Conseris is our labor of love, and is still very young. We built it in our own time, without any outside funding, and our goal is to continue to grow it and find the patterns that help the community we want to help. We don’t want to build a hockey-stick graph of active users just so that we can exit, or to get to the next round of taking somebody’s else money to pay off the previous round, because we promised a bunch of things in a convincing enough way that we didn’t have to actually earn it ourselves. That’s why I’m a huge believer in bootstrapping — it prevents us from being deluded into thinking that a successful round of fundraising equals a successful business. That’s a broken sentiment across the world of tech, in my opinion.

5. I see that Conseris is one of a number of startup projects that your umbrella agency Kuvio Creative is working on. Are there any other interesting projects from Kuvio you’d like to share with our readers?

Sure! We recently released CiteBlue (, an easy-to-use legal citation and case research app. We’re also just a couple of weeks away from releasing PhotosOfUs (, a platform that allows photographers to print cards with codes on them and hand them to their clients after an ad-hoc photo session. They just take a picture of the card during the session, and the photos get automatically associated with that card when they are uploaded. The client types in the code on the website, and their photos are delivered to them, anonymously, without any requirement to share any sort of contact information. This is a great tool for the event photographer, or the freelance photographer walking through a park offering ad-hoc portrait sessions–it gives them a whole new set of potential clients.

6. I’d like to reference an offline discussion that we had recently. I remarked that I don’t feel that an agency can be referred to as a startup, and you respectfully disagreed. Can you explain to our readers why Kuvio would indeed be considered a startup?

I see how Kuvio Creative can be called an umbrella company, or an incubator, or an agency. But we are constantly pivoting Kuvio Creative itself, in order to extract out the best possible process and learn all of the lessons we can from our internal and our external projects, so that we can tackle these crazy hard problems in the best possible way. Our product is not Conseris, or CiteBlue, or an app for a consulting client. Our product is creativity. The apps and websites that we build are just a byproduct of our ability to continually learn from the projects we undertake, and cross-apply that creativity to the benefit of every other project.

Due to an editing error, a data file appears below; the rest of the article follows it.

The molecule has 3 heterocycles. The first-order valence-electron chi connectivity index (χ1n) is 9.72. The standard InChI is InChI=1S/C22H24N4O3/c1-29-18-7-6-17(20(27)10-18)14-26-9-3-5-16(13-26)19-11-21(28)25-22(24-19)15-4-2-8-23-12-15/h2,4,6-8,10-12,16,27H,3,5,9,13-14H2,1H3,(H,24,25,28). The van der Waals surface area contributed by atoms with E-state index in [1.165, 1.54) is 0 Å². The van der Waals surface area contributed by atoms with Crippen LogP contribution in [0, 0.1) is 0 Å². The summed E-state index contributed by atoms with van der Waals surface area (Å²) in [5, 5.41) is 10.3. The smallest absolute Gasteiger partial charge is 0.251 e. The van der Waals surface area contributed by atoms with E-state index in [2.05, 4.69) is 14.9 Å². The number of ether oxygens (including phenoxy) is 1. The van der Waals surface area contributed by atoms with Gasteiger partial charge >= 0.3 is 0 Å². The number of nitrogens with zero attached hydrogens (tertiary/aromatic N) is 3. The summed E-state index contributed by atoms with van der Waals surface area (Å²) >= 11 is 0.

So we work very hard on Kuvio itself, running constant experiments and keeping those that work and throwing away those that don’t. For example, we have 30-hour flex work weeks. Our team of 15 is 100% remote, in 5 countries and 6 timezones. My closest team member is a thousand miles away. We are young and diverse, and 50% female…not 10% or whatever the tech industry standard is. We are 12 startups all rolled into one, and our active projects have a new deployment every single week. We trust each other innately, and we celebrate both our independence and our unique talents, and we are radically transparent with our clients. We feel as though we have hit upon a pattern that could very well become the new way to work. And if we haven’t, we will, because we’ll keep pivoting until we do. Coworking spaces, partial work-from-home policies, “flatter” org charts — all of these are just timidly nipping at the edges of what I’m convinced should be a radical shift in how we think of work. There is no more 9-to-5. Millenials and Gen-Z-ers get it, and people should pay attention, lest a whole generation of talent pass them by.

7. Let’s change topics – as a startup founder, what are your thoughts on the uberization of many industries. Is this Uber for X style disruption a good thing?

If the right lesson is taken from Uber, I think it can be. Some founders who say their product is the “Uber for X” are simply saying that their product is bound to be the next unicorn that is worth oodles of money with nothing but a 5-page app. But I think the much more interesting pattern is the way in which Uber used technology to connect two pre-existing communities together — those with cars and time, and those who needed a ride. Instead of building yet another app for a community, it built the connector between those two communities. And we’re well overdue for more of these connectors, as technology has so far tended to silo us into our own comfortable bubbles.